Yes there are plenty of safe places but Jamaica can be risky but so can LA or Newark or Atlanta. I do not recommend it for young, single women unless they plan staying a safe area or all-in-one resort. Will agree with previous posts, in general Negril, Ocho Rios, most of MoBay are safe but still be aware. Our last trip my wife and daughter were accosted at Dunn's River Falls on a Sunday afternoon by a large group of very unpleasant men. Fortunately I showed up with the car before we found out how ugly it could have been. I asked friends there and was told that this area was not safe without an escort.

Too bad because 99% of the people are wonderful and it's a beautiful country. I might go back but I would be careful, even in Negril.
The water is always bluer on the other side of the ocean.
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Old 24-05-2010, 16:32   #19
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While I'm not a fan of Kingston I do like Port Antonio and felt fairly safe there.
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Old 24-05-2010, 17:43   #20
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Yes, I've been to Port Antonio - great food, drink, music, and fun, but ....

For some insight into the kind of split personality of Port Antonio, go here:

BoatUS Cruising Logs

Oddly, the best jerked seafood I've ever had was in one of the quirky restaurants on the boardwalk in Phillipsburg, St Maarten, but I'm not a connoisseur.
"There's nothing . . . absolutely nothing . . . half so much worth doing as simply messing around in boats."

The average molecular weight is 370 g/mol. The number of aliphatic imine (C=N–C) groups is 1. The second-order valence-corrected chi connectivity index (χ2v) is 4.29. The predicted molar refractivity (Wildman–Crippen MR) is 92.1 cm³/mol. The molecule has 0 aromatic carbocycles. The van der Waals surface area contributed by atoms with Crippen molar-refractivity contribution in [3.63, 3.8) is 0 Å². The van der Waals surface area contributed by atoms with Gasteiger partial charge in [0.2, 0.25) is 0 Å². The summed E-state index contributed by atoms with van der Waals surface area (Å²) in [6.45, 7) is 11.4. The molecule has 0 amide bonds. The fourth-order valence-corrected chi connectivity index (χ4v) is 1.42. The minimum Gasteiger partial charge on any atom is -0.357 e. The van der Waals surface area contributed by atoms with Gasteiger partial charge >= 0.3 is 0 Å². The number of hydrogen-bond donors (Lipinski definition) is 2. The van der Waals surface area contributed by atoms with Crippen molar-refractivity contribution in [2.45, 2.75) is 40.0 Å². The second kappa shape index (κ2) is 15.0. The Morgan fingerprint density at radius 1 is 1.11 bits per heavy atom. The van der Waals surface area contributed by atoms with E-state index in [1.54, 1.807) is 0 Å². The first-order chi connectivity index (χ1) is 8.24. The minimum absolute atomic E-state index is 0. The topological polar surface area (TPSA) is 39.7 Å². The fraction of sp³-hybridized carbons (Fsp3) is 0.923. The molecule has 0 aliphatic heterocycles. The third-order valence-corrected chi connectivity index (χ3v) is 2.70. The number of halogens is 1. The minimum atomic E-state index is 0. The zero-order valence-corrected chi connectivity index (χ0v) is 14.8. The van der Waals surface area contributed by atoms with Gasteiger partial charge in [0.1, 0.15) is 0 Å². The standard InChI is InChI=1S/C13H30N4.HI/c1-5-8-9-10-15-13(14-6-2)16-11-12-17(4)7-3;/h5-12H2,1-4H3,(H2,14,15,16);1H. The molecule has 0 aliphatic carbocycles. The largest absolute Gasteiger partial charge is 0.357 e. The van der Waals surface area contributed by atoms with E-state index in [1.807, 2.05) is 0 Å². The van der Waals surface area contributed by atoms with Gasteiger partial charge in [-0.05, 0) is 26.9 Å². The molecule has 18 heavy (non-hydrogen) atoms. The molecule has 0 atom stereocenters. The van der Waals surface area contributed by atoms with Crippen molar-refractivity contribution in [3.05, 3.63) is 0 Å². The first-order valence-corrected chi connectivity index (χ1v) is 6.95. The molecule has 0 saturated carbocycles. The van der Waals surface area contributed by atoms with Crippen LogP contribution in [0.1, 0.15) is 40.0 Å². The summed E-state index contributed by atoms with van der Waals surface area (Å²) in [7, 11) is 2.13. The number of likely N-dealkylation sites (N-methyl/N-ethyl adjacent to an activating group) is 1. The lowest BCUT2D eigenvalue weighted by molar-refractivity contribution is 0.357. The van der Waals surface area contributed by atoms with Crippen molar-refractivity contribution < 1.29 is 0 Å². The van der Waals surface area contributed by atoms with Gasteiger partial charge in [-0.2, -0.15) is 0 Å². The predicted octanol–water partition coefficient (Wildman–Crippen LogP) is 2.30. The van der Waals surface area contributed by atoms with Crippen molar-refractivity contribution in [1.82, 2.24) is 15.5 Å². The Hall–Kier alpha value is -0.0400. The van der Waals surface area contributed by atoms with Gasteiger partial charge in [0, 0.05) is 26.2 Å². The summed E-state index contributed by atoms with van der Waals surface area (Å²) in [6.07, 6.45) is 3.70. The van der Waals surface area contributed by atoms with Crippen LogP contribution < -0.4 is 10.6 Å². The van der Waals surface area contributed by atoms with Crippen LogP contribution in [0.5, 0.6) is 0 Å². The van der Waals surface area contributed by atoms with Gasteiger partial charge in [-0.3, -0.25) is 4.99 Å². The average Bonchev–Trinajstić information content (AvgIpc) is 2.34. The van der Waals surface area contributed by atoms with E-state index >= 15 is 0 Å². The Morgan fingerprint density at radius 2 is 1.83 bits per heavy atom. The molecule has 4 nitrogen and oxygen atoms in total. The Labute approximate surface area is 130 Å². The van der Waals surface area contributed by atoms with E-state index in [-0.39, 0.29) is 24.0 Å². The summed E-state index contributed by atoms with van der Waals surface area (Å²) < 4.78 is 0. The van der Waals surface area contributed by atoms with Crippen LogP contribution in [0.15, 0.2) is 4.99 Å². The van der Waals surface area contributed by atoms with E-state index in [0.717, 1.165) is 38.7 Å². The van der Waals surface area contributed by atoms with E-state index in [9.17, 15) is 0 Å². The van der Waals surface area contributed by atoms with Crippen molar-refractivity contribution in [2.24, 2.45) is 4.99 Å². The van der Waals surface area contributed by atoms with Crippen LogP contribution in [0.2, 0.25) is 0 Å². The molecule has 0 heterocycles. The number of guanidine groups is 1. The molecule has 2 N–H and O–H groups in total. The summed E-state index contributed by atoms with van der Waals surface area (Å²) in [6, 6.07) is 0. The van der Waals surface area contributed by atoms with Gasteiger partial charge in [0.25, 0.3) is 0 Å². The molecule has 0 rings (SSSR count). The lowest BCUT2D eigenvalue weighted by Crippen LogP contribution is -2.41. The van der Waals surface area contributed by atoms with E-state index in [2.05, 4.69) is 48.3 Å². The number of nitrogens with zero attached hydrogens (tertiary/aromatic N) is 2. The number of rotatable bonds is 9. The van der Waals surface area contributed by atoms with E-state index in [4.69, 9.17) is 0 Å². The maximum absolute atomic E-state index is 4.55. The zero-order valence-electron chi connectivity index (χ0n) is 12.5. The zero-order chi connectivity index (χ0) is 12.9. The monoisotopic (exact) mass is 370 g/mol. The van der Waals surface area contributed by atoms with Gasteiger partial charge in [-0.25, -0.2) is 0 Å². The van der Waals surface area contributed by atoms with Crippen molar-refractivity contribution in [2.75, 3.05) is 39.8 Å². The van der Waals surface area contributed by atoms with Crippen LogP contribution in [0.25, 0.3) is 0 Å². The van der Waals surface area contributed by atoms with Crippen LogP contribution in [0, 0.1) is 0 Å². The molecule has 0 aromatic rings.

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Old 25-05-2010, 06:46   #21
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While I believe the bulk of US television is pure garbage, mankind has been finding innovative ways to be horrible to each other for many thousands of years.

Wherever you are in the world, it pays to be attentive to your surroundings, polite to those you meet and prepared to keep yourself and your belongings safe. My career was in law enforcement, and probably the number one rule is to trust your instincts. Instincts is kind of a fuzzy concept, but it's probably related to being alert, observant and not being too proud to remove yourself from a situation. You really do get that feeling on the back of your neck at times, trust it.
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Old 25-05-2010, 11:53   #22
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For the latest, go here:

Dozens killed in Jamaican violence -
"There's nothing . . . absolutely nothing . . . half so much worth doing as simply messing around in boats."

Kenneth Grahame, The Wind in the Willows (River Rat to Mole)
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Old 25-05-2010, 12:19   #23
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Drug Lords ? Don't you hommies know the real BIG drug lords are in /or connected to the gov'mnt. the poor folks at the bottom just want a little piece of the action.
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Old 25-05-2010, 20:50   #24
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If you don't go to Kingston, how are you going to visit the Bob Marley museum?
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Old 25-05-2010, 21:16   #25
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I'll Pass

Bermuda is getting bad too.
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Old 27-05-2010, 23:32   #26
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At least 73 killed in Jamaica

BBC News - ‎6 hours ago‎
Jamaican police say at least 73 people have been killed in four days of fighting as police hunt for an alleged drug lord in Kingston.


I hate drugs.
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Old 28-05-2010, 04:39   #27
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No thanks!

I have good friends who visit for vacation every year. They love it...

I hear about drugs on every corner and badgering hawkers. Seriously, I wouldn't go if I had free tickets.

A man who is not afraid of the sea will soon be drowned, he said, for he will be going out on a day he shouldn't. But we do be afraid of the sea, and we only be drowned now and again.

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unrest, Jamaica